They’re dream advocates for pharma companies and the marketers who work there: patients who aren’t just engaged in their own courses of treatment, but also mete out advice to others in disease- and condition-specific digital communities. Other patients listen to them, follow their advice and actively seek their counsel. When they speak up, pharma pays attention.

The results of WEGO Health’s most recent Patient Leader Landscape Survey offer perhaps the most useful and relevant snapshot of the views, ideas and preferences of this influential audience. Conducted via an online survey tool in June, the Landscape Survey was completed by 520 patient leaders, defined by WEGO as “people who are higher than average in terms of health activation and overall levels of engagement,” in the company’s wide-ranging network.

Women comprised 63% of the respondent cohort and men comprised 37%. Twelve percent of respondents reported that they “contribute to the online health community” on a daily basis, with 8% saying they contribute at least two times every day and 43% reporting they contribute every week. Twenty-two percent of respondents said they spend more than five hours a day on social media; 26% said three to four hours and 50% said one to two hours.

The goal of the survey, according to WEGO chief strategy officer David Goldsmith, was to “pick up signals” from this hyper-connected audience. “We’re trying to get at what these people, who are so engaged and spending a tremendous amount of time on social media and in these communities, are doing and thinking that might be different than what they did in the past,” he explains.

A handful of the survey’s results were more or less in line with conventional wisdom. Asked which health-related website they prefer to recommend for general health information, patient leaders pointed to the Mayo Clinic (25%). Everyday Health ranked close behind at 23%, with WebMD trailing behind at 17%.

Similarly, despite warranted hype about health-specific organizations like Inspire and The Mighty, Facebook remains the social-network alpha dog. Thirty-seven percent of patient leaders said they prefer to recommend Facebook to patients looking to connect with others via social networking. Twitter followed with 27%, Inspire was next with 13% and Instagram ranked fourth with 10%.

“Facebook is the dominant player,” Goldsmith states flatly. “It continues to be the destination people are gravitating to, despite all the frustrations with and misgivings about its business model.”

It’s possible that those frustrations, especially vis-à-vis the haphazard handling of personal data by Facebook and others, have been overstated. Among the Landscape Survey’s most surprising findings was that a whopping 75% of respondents said they would be willing to share more of their personal health data with pharma companies in exchange for better and more personally relevant information. Nine percent of respondents said they weren’t willing to do so; 17% said they weren’t sure.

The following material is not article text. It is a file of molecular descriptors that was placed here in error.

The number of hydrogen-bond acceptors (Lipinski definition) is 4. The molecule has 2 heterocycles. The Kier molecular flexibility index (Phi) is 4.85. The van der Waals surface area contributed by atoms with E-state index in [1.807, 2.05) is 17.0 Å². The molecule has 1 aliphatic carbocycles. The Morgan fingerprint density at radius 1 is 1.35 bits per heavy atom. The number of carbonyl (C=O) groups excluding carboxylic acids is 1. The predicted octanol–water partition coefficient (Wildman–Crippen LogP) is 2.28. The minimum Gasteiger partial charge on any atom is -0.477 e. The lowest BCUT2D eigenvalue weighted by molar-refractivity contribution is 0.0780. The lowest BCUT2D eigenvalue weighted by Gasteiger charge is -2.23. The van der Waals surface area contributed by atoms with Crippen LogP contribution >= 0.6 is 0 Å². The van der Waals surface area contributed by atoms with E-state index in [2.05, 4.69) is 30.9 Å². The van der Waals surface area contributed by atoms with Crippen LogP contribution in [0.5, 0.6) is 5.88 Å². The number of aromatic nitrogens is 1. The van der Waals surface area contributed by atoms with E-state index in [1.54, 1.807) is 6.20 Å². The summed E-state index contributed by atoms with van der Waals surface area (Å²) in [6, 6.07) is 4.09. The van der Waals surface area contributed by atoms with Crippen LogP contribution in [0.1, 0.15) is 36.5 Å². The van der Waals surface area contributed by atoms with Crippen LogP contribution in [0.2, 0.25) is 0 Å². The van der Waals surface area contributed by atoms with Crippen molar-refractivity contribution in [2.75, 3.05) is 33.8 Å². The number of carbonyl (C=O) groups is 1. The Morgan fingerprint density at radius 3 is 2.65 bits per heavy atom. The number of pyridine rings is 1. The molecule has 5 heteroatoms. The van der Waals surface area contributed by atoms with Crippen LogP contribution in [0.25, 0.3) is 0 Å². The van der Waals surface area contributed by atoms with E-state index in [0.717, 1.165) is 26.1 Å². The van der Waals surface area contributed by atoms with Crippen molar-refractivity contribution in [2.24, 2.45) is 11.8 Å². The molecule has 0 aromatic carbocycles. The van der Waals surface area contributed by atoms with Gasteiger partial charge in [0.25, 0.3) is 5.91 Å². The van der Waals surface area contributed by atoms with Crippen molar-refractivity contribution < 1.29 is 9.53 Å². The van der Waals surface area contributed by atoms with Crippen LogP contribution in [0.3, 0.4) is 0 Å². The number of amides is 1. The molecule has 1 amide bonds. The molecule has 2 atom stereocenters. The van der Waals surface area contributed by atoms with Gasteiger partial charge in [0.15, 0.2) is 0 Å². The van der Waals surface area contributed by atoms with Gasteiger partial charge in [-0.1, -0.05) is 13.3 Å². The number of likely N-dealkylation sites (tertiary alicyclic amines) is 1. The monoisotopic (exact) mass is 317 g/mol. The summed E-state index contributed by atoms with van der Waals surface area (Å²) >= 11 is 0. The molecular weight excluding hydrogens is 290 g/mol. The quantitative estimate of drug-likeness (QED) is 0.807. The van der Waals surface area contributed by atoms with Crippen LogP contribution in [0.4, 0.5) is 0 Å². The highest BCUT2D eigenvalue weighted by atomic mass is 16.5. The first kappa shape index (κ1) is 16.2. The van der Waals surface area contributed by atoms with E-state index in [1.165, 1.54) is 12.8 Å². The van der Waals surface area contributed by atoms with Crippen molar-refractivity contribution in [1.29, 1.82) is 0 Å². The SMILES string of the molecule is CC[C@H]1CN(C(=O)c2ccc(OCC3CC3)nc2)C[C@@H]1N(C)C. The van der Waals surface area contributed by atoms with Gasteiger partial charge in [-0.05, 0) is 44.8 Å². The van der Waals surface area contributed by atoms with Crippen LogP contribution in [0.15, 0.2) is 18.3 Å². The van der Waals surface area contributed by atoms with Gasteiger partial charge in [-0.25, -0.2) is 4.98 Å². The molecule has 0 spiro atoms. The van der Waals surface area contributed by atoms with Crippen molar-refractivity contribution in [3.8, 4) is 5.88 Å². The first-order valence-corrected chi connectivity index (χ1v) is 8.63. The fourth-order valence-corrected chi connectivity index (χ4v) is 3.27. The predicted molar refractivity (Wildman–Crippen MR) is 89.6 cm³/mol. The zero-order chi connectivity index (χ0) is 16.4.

“These are people with multiple comorbidities, who are on multiple medications and have lots of complexity surrounding their health and healthcare decisions,” Goldsmith says. “[The result] reflects that they’re willing to give up more information about themselves for anything, whether it’s a doctor discussion guide or something else, that helps them be smarter about managing their conditions.”

While the Landscape Survey revealed a higher-than-expected degree of satisfaction with traditional pharma TV ads – 25% of respondents described them as “extremely relevant,” 27% as “very relevant” and 23% as “somewhat relevant” – Goldsmith cautions against reading too much into those figures. Instead, he suggests that pharma companies keen to appeal to patient leaders continue to bolster their digital presences.

By way of explanation, he points to the survey’s findings about social engagement: 85% of respondents reported that they follow HCPs or hospital systems on social media, but only 68% reported that they follow pharmaceutical companies.

“What people are saying, basically, is ‘Look, all I’m getting from you in a TV ad is encouragement to have a conversation with my doctor. If you’re making all this money and you have all these resources, then do more for me,’” Goldsmith says. “If pharma companies want more engagement, they would be wise to start providing people with resources and helping them manage some aspect of their health… There are big gaps in the system in terms of helping people.”

That’s why subsequent WEGO research efforts are likely to examine similar issues on a condition-by-condition basis (“not just ‘patients writ large have these views on these topics,’” Goldsmith notes). He points to migraine headaches as a logical place to start. “It’s one of several complex conditions where there are lots of new treatment options,” he continues. “Nobody really knows how patients with intractable migraines are engaging with pharma. Nobody knows what kind of resources or support those patients are seeking.”